Amid bustling nightlife, we are introduced to Venezuela, a trans woman who is performing Irene Cara’s song Fame at Club Sinfonía (fig. 2). In her fur bikini and translucent robe, she performs for both the camera and the club’s patrons, some of whom we catch casual glimpses of. Venezuela commands the attention of the room, often locking eyes with the viewers. “My name is Venezuela, I am a transformista. I work at this nightclub. It’s my medium but not my goal.” Sitting at the bar, she explains her determination to achieve her goals in the future, both “sexually and as a person” (fig. 3). Venezuela’s is the first in a series of interviews with trans women that make this documentary an archive of experiences and life stories. Her performance concludes with her lip-syncing to the lyrics “I'm gonna live forever / Baby, remember my name.” Irene Cara’s words encapsulate her performance and testimony within a filmic archive that contributes to the informal modes of register that had already disseminated her figure. 4  In the next scene, we see another trans woman getting ready in her bedroom. She puts on her tights, brushes her hair, and picks a dress from her closet (fig. 4). This sequence unfolds at a much slower pace and is less saturated in terms of color, calling attention to the meticulous process of getting dressed. In dialogue with Venezuela’s performance, the documentary alternates between intimate scenes and public events, underscoring different practices of the body at the margins of societal norms. These gestures constitute a form of repertoire, as defined by Diana Taylor: ephemeral modes of expression communicated through the body that produce and transmit an embodied form of memory. 5 Both Venezuela’s gestures when lip-syncing and the women’s movements while fixing her hair serve as archival traces in the liminal space between written and embodied practices that is created in their inscription onto celluloid.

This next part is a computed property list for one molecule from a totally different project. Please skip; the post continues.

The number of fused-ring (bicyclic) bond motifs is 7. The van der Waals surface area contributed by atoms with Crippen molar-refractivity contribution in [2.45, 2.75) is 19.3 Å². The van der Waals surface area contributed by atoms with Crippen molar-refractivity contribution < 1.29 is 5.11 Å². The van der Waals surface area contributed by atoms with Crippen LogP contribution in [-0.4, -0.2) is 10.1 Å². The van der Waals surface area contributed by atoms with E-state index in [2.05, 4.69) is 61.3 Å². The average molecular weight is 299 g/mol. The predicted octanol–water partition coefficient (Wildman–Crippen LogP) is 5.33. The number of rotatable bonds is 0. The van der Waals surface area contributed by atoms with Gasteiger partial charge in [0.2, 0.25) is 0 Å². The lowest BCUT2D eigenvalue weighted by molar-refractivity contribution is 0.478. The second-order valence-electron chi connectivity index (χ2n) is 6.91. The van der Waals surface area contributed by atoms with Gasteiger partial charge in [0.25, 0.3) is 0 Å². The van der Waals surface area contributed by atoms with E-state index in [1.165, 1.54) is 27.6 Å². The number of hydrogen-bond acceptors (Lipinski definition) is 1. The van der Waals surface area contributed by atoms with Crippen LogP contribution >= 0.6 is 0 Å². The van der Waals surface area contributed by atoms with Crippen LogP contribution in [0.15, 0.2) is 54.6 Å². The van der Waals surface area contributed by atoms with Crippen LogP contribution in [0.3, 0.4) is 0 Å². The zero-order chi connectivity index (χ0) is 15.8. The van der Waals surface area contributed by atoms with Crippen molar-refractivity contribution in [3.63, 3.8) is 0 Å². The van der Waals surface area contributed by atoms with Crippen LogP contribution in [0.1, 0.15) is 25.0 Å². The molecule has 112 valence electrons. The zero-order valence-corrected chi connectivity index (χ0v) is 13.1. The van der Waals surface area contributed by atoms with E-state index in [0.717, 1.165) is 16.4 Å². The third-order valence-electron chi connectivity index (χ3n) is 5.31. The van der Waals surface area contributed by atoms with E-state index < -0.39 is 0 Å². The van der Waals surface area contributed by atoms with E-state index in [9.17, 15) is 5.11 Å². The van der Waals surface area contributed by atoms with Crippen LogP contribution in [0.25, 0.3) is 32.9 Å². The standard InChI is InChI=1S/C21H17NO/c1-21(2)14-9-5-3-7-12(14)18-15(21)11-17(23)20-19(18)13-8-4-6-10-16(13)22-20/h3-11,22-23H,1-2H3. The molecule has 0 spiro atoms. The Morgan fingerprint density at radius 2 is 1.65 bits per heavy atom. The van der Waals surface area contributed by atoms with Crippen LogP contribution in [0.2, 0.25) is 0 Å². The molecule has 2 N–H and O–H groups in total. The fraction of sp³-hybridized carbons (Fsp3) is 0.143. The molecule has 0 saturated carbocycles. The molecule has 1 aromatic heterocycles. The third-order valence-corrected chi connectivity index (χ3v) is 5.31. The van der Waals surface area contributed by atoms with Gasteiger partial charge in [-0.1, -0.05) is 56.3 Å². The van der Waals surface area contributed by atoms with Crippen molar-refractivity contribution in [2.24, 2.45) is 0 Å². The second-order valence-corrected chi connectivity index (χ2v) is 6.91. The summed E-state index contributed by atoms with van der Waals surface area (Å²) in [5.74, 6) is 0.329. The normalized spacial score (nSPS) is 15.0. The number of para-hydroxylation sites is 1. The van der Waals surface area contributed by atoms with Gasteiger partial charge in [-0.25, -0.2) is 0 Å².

Overall, the abundant images of trans women getting ready epitomize the film’s focus on practices of the body and its centrality of the ornamental. The gestures of the woman in her room are captured with care, set to a melancholic song. She looks in the mirror, applies creams, and brushes her hair. Later, images of the beauty salon Melenitas appear on screen, with lighthearted opera music introducing a stark tonal shift. The issue of gender identity is thus approached through different affective registers, ranging from introspection and self-reflection to spaces of sociability. At Melenitas, we see several women who are also having their hair styled. The camera focuses on one of them, panning down her whole body from her black stilettos to her nearly completed hairdo (fig. 5). The film then cuts to a photography studio, where shoes and accessories are arranged on a set (fig. 6). As Bolívar Echevarría notes, queerness shares with mannerist and baroque aesthetics a predilection for what is culturally considered “artificial,” over that which is hegemonically deemed “natural.” 6 For him, “queerness is an announcement or prefiguration of a utopian or messianic ‘nature’ or ‘normality’ in human life.” 7 Queerness produces a sense of futurity through the prospective deconstruction of the dichotomic notions of “natural” and “artificial.” Esteban Muñoz explains that “both the ornamental and the quotidian can contain a map of the utopia that is queerness.” 8  Trans emphasizes the potentiality of self-determination, visibility, and the liberatory act of choosing one’s own appearance. The film creates a map of political gestures rooted in the exploration of surface’s depth, of the profoundness of the mirrored image. In the words of artist Argelia Bravo, who has worked with transformistas in the Venezuelan association and activist collective Transvenus, these women “craft an image and an anti-normative aesthetic that challenges our established gender schemes, excluding them from the social, economic, legal, and political framework.” 9 This non-normativity is a negotiation of artifice and nature, in the terms exposed by Echeverría, that problematizes both concepts and is made visible in the documentary through the representation of rituals of the body.